The economic theories that have typically influenced the performance of emerging market shares have been usurped by other events over the past year.
Emerging market performance was traditionally viewed in part as a function of US interest rates. This has happened for two reasons. If US rates are low, investors take more risk. As the yields available on cash, government bonds and safe-haven equities in their own markets become less attractive, they search for higher yields in higher-risk areas such as emerging markets.
Economic theory also suggests that low interest rates should be positive for global economic growth. This is particularly beneficial from an emerging market perspective: it improves liquidity, and the commodity prices that underpin many developing economies tend to move higher in such scenarios.
Thus, according to conventional market logic, the gradual increases in US – and more recently UK – interest rates should mean emerging markets start to underperform.
As rates rise, so do the yields on lower-risk assets such as government bonds, meaning there is less incentive to invest in emerging markets.
Higher interest rates have also been bad news for emerging markets in the past, because many corporations and countries must borrow in dollars or other developed market currencies. As rising rates push up the value of those currencies, emerging borrowers need more money than previously to repay the debt, and that leaves less free cash for investment, dividends, and so on.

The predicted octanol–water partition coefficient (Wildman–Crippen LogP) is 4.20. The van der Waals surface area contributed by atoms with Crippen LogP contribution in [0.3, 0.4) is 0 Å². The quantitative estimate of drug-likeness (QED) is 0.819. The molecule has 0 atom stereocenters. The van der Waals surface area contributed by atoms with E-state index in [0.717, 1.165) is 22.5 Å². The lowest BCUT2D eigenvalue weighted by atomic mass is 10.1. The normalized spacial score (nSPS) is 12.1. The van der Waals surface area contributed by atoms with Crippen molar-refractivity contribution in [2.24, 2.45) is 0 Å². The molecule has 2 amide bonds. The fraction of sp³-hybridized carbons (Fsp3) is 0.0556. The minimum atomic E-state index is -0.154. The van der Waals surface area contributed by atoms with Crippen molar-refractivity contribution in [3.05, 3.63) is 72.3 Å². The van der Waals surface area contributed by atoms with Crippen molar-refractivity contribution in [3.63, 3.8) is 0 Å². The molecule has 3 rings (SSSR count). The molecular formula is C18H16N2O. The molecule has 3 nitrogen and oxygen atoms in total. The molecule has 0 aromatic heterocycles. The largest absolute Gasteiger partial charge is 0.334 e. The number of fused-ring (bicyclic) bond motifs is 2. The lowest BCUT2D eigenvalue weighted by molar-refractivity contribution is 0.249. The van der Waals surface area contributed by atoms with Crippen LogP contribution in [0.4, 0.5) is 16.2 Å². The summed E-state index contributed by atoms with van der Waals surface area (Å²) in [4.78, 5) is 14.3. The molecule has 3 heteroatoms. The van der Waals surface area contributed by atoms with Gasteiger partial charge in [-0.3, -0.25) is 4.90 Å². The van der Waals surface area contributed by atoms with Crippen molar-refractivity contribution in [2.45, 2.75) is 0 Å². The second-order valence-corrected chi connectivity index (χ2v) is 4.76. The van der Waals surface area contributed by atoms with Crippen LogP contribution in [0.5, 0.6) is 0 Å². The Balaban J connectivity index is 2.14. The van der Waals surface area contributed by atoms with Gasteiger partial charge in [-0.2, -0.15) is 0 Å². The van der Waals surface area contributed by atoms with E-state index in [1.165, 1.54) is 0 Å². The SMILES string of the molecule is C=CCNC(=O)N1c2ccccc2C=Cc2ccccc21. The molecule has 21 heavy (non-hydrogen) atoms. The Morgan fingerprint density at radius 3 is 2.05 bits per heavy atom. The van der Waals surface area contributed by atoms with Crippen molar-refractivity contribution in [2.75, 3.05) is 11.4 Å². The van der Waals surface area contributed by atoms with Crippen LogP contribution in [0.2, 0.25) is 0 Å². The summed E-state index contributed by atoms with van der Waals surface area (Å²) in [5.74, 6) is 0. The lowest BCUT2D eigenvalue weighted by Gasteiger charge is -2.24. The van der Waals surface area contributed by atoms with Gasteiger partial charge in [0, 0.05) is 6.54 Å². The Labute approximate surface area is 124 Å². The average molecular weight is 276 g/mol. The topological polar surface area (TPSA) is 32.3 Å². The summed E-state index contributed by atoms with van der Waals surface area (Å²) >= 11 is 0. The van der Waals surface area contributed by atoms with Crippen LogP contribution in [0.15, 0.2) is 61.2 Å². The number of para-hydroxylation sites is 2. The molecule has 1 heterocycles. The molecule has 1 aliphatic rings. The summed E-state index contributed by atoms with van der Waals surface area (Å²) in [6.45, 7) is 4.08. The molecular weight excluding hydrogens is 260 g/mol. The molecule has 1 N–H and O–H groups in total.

These implications were highlighted in the winter of 2014 when investors were gripped with anxiety over US interest rates rising. Risk assets, including emerging market shares and bonds, bore the brunt of the sell-off.
Yet despite a seeming litany of headwinds, emerging market equities have been one of the stronger performing markets of 2018, gaining 0.72 per cent in the three months to the end of March – a period when the US, UK and major European markets were all in the red.
Austin Forey, a managing director at JPMorgan Asset Management, running around £2bn across a number of emerging market equity funds, believes he has the answer to this anomaly.
He notes that while US interest rates have been rising, the dollar has actually been falling. Mr Forey says the negative impact of interest rates hikes only happens when the dollar is rising.
Donald Trump’s policy of tax cuts could well ensure the dollar remains subdued, as it increases the budget deficit.
On top of this, Mr Forey adds that emerging market economies are now less reliant on short-term funding from overseas investors than was the case in the past. He says this is because of the structural changes in these economies.
Many emerging market countries now have substantial domestic savings, so debt issued in those economies can effectively be funded by the local population, rather than from overseas markets.
This contrasts with developed markets, where consumer savings ratios are much lower.